Part of any journey is discovery; I have personally discovered several new muscle groups that I did not know existed prior to this quest. This week I am delighted to be working with the fantastic trainers at Fusion Of Movement Studio in Prescott Valley.
Welcome to the fourth week of the quest, and the second week of training. Fusion of Movement Studio opened almost three years ago, and offers everything from dance, fitness and karate; this rocking facility is so popular it had to double its space in the first ten months of business. Ben & Sasha Naasz are a husband and wife team, running the studio as family friendly as you can get with a nursery & playroom for your little ones. They offer classes in both the mornings and evenings for flexibility; Monday morning I took part in Suspension Training, and Tuesday evening I completed the Core Fusion class. I spoke to Sasha about their business, and what brought them to Prescott Valley.
" Ben and I graduated from University of Arizona and never planned to stay in Tucson," Sasha shares. "We kind of got 'stuck' in jobs that we were passionate about, but didn't love the city. Ben was the head of the theatre department and I was the head of the dance department at Flowing Wells High School. We loved teaching and making a difference. Once our little girl was born we both decided to make a career change in hopes of being able to spend more time at home with our daughter, Lela. We worked "desk jobs" and although both of our programs had to do with outreach; we felt limited in our talents and wanted to do more. We also didn't get to spend more time with our lil girl by the time we dropped her off and picked her up from daycare. I think I cried every day at drop off. We had no family and very few good friends. Lela kept getting bit at daycare... and (after) having a very bad experience, I quit my job the next day to be with her. Tucson was not the place we wanted to raise our daughter. So Ben and I sat down one day and started to write a business plan. We knew where we wanted to move and we knew exactly what we wanted to do. I visited Prescott all the time as kid growing up in Phoenix to get out of the heat. My parents moved here in 2001 and Ben loved the small-town feel. He purposed to me while visiting my parents for Christmas in 2002. The more we talked about it and planned the more it felt like it was our calling. So we cashed in our retirement and took a leap of faith and made our move north in September of 2011. We are so thrilled that we did. This town is amazing and our family and extended Fusion family is more than we could ever hope for."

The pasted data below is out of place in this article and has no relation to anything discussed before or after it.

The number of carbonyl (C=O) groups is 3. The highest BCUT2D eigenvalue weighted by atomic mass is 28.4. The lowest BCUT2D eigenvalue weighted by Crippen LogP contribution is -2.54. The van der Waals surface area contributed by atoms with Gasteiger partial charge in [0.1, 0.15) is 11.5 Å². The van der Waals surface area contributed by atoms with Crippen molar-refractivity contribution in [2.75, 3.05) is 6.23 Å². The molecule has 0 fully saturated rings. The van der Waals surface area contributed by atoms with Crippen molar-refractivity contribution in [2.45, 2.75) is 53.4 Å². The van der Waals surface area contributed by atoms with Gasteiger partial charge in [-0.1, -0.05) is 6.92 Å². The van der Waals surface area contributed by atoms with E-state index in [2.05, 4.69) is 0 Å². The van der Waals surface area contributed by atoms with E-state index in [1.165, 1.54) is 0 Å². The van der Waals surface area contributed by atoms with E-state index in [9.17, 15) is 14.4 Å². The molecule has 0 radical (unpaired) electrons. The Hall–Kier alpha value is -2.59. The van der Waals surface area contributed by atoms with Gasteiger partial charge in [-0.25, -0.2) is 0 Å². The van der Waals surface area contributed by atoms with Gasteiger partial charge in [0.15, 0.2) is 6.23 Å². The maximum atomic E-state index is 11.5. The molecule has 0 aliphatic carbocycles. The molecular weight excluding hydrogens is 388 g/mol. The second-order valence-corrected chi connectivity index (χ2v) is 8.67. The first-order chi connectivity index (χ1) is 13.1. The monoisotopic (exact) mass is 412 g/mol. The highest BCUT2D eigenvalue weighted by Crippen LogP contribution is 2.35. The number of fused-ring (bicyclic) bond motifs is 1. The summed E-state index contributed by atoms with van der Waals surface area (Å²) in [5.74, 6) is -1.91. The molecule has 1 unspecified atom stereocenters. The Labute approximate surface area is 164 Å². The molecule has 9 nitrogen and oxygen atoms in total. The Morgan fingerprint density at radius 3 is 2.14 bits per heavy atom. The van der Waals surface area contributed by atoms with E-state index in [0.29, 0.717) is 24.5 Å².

"My fitness philosophy is simple. No magic pill. No gimmicks. I believe in whole body, whole mind, health. I believe in eating clean. I believe in a support system for success," Sasha says. "I believe that there is not just one form of movement best for your body, rather a fusion of movement. Strength train, cardio, yoga... And I believe that you are meant to move every day. As they say, 'move it or lose it.'"
With over 20 fitness classes offered weekly, my schedule was spread out to cover several types of training. Monday & Tuesday would be Suspension Training & Core Fusion, respectively.
I had absolutely no clue what either was, and decided to go into them cold. Obviously suspension involved suspension, right? Trainer Alexis Pursell greeted me with a smile, and explained the suspension rigging. We would first use them while on the ground (suspending our feet or pulling up) and then we would use them standing. I figured there might be some stuff I couldn't handle, but I was optimistic (as always) after a week at boot camp. The music was turned up, and warm ups commence. I was confident! I could do these!
Wow. These people can MOVE.
It is at this point that I realize I am in big time trouble. Not only can I not "move to the music" but as one challenged with gangly arms and legs, there is no way for me to learn new movements in seconds. Hours, yes, seconds, no. I manage to muddle through, feeling subconscious as I look in the floor to ceiling mirror facing me. Once again, my shirt is not long enough (tall girl issue) and I see nothing but a middle-aged woman with saddlebags looking at me. Gone is the cute figure I cut in my workout clothes this morning. Instead, all I see is the flushed face of concern.
We start with a set of mountain climbers. Both legs suspended, moving as if you were (duh) climbing a mountain. We continue with more sets of three, and I know my core simply is not strong enough. That's when I hear Alexis utter the magic word: Modify.
verb (used with object), modified, modifying. 1. to change somewhat the form or qualities of; alter partially; amend.